I was once fond of a font

Today, we will start with a short rhetorical quiz. This means you actually don't have to say the answers out loud or bubble in letters on a standard form. All you have to do is keep reading, and the answers will be revealed!

Question 1: How is a font used in HTML?

A. To carry holy water from URL to URL

B. Either to sacrifice a runner to second or third, or you can try the suicide font, which means someone scores

C. To define what text will look like on a certain page

Answer: C. Some Web developers will define fonts by using the &amp lt FONT&amp gt tag. Even if the font is defined in this way, you can change it. Under Preferences or Internet Options, depending on what browser you are using, you can define the type of font and the size you want to use.

Question 2: What are Geneva, Helvetica and Palatino

A. Names of girls who I've dated

B. Names of girls who have beaten me up, then I dated

C. Names of fonts

Answer: C. Contrary to popular beliefs, I do not know anyone named Helvetica. Back in the Preferences and Internet Options area, you should have a choice of fonts from which to choose. You select a Variable Width Font, which usually is the text on pages, and Fixed Width Font, which usually appears in forms or anywhere the width is fixed (duh!).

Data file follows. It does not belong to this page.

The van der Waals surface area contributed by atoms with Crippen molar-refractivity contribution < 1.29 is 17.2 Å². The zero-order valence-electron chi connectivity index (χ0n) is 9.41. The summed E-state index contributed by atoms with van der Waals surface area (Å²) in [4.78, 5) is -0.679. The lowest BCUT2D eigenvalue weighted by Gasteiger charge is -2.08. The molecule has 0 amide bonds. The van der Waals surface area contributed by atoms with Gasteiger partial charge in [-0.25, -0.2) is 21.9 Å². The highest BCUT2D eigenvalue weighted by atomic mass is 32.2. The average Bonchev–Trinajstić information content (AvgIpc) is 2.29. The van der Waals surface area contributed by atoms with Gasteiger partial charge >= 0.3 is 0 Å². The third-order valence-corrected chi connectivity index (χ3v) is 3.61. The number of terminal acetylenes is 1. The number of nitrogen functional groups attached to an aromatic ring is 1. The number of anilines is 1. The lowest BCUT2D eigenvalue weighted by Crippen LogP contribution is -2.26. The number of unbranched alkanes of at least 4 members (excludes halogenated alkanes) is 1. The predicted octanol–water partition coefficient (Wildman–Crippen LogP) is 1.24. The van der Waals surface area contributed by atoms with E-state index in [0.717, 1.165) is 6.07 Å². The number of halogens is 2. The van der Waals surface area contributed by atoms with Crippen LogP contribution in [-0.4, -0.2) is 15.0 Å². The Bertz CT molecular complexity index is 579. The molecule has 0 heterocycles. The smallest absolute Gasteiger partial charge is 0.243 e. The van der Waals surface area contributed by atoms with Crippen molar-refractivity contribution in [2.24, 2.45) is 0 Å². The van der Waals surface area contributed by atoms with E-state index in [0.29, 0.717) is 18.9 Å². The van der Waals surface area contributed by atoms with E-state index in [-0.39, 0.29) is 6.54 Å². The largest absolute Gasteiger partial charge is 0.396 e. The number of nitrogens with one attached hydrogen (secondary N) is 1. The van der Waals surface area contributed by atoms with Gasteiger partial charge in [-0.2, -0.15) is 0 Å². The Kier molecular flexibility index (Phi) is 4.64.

Question 3: What does CSS stand for?

A. Central Service Station

B. Cause for Self-destructing Salami

C. Cascading Style Sheets

Answer: C. (By now, you should see some type of pattern, and you should be able to complete the remainder of the quiz with ease. If not, please note Question 2, choice B., and send me an e-mail). Web designers know of CSS styles, which is redundant (Cascading Style Sheets styles?), but no one cares. Cascading Style Sheets were introduced as a World Wide Web Consortium recommendation on Dec. 17, 1996. These are used primarily if a designer does not want to give viewers the ability to change font faces or sizes. For an introduction to CSS styles, read Robert Every's Cascading Style Sheet Editor . This is a little-known fact, But Every married a None -- Geneva None, to be exact, but the font ran dry and Every's no where to be found.

Question 4: What is the difference, when dealing with fonts, between points and pixels?

A. There is no such thing as a 3-pixel shot.

B. They both begin with 'p,' end with 's,' have six letters and work as maintenance men at the Central Service Station.

C. Platforms read point size differently, whereas they read pixels the same.

Answer: C. Make sure you read the whole question! Choice B was tricky. Point widths really define only what something would look like if it were printed. Pixels, however, have absolute meaning on every monitor because that's how resolution is measured.

Question 5: What is the best way to really get to know your fonts?

A. Take them to a bar and try to order a 3-pixel shot.

B. Don't EVER tell them you know anyone named Palatino.

C. Try different ones, pick what you like and be aware of the changes.

Answer: It's C again! If you made it this far, congratulations! I barely made it as well. If you were expecting to learn something from this quiz, I hope you did. If not, just be careful if you meet someone named Helvetica. And whatever you do, don't mention the suicide font -- she may break out in hives or at least some random font face.